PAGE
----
News: Privacy advocates hail ‘win’ for security as FBI drops Apple iPhone hack court case.
The FBI has dropped its court battle against Apple after a third-party provided a means to hack into the San Bernandino killer’s iPhone.
"The government has now successfully accessed the data stored on Farook’s iPhone and therefore no longer requires the assistance from Apple Inc. mandated by Court’s Order Compelling Apple Inc. to Assist Agents in Search dated February 16, 2016," wrote Eileen M. Decker, US Attorney.
The US security agency had been set to face Apple in a court hearing aimed at compelling the technology company to create software to allow the iPhone of Syed Rizwan Farook to be unlocked.
A judge had ordered Apple to produce a version of its operating system that would allow the FBI to bypass password protection.
However, the company firmly resisted, appealing the case on the grounds that it violated the trust of customers.
While the FBI cited an unnamed third party as the source, the Yedioth Ahronoth newspaper reported that Israeli mobile forensics company Cellebrite had unlocked the iPhone for the FBI.
According to the website iPhoneHacks.com, the FBI paid Cellebrite $15,000 the day before the FBI and Apple court hearing was scheduled.
Overall, this is a victory for Apple, as it has not been forced to weaken its security at the expense of its customers.
David Kaye, UN Special Rapporteur on freedom of opinion and expression tweeted that "this ‘win’ for #DoJ/#FBI is specific. broadly, digital security wins."
Edward Snowden, who became a fugitive from the United States government after disclosing the extent of the National Security Agency’s spying, criticised the FBI for its "dishonesty" in claiming that it had no way to hack into the phone.
He wrote on Twitter: "please remember that government argued for months that this was impossible, despite expert consensus."
It is unclear what steps the FBI will now take, and whether it will disclose the vulnerability that was used to hack the phone to Apple or to the general public.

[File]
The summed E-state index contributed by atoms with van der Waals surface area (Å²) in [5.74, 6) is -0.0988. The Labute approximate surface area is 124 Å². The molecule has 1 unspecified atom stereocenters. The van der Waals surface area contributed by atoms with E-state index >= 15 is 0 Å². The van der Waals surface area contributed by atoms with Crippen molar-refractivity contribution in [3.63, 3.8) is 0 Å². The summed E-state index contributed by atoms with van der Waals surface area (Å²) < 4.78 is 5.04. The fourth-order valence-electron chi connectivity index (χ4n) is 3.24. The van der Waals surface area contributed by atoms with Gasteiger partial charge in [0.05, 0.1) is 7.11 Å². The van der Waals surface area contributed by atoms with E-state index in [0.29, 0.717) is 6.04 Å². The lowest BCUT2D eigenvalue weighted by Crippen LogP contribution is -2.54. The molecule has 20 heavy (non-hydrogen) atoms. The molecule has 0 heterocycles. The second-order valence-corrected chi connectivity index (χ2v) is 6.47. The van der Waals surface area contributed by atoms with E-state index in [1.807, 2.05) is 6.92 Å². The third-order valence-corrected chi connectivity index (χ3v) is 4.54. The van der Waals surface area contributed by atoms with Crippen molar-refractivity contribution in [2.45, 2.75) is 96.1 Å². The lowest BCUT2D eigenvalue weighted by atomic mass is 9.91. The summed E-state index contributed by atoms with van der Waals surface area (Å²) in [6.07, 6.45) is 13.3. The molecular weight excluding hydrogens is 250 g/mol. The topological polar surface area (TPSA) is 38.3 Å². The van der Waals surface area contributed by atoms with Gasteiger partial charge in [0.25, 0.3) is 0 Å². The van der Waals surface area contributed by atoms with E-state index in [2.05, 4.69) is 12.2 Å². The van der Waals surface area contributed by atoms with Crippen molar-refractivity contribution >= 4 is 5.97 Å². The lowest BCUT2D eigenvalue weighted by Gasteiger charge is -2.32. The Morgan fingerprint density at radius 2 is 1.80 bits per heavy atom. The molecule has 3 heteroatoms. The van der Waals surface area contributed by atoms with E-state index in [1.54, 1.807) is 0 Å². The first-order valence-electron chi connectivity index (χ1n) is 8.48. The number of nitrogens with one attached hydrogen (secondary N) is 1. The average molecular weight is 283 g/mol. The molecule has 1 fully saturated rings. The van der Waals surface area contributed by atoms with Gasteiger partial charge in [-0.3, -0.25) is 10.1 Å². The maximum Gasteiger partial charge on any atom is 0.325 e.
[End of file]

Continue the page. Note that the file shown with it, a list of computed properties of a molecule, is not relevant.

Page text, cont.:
In a blog about the Heartbleed vulnerability on the White House website, Michael Daniel, Special Assistant to the President and Cybersecurity Coordinator, indicated that decisions to disclose vulnerabilities to the public were made on a case-by-case basis, but that most of the time vulnerabilities were disclosed.
"This administration takes seriously its commitment to an open and interoperable, secure and reliable Internet, and in the majority of cases, responsibly disclosing a newly discovered vulnerability is clearly in the national interest," Daniel wrote.
However, he added that "the trade-offs between prompt disclosure and withholding knowledge of some vulnerabilities for a limited time can have significant consequences.
"Disclosing a vulnerability can mean that we forego an opportunity to collect crucial intelligence that could thwart a terrorist attack stop the theft of our nation’s intellectual property, or even discover more dangerous vulnerabilities that are being used by hackers or other adversaries to exploit our networks," he wrote.
Bruce Schneier, cyber security expert and CTO of Resilient Systems, said that a key question remained over which vulnerabilities actually went through this assessment process, known as the ‘vulnerability equities process’.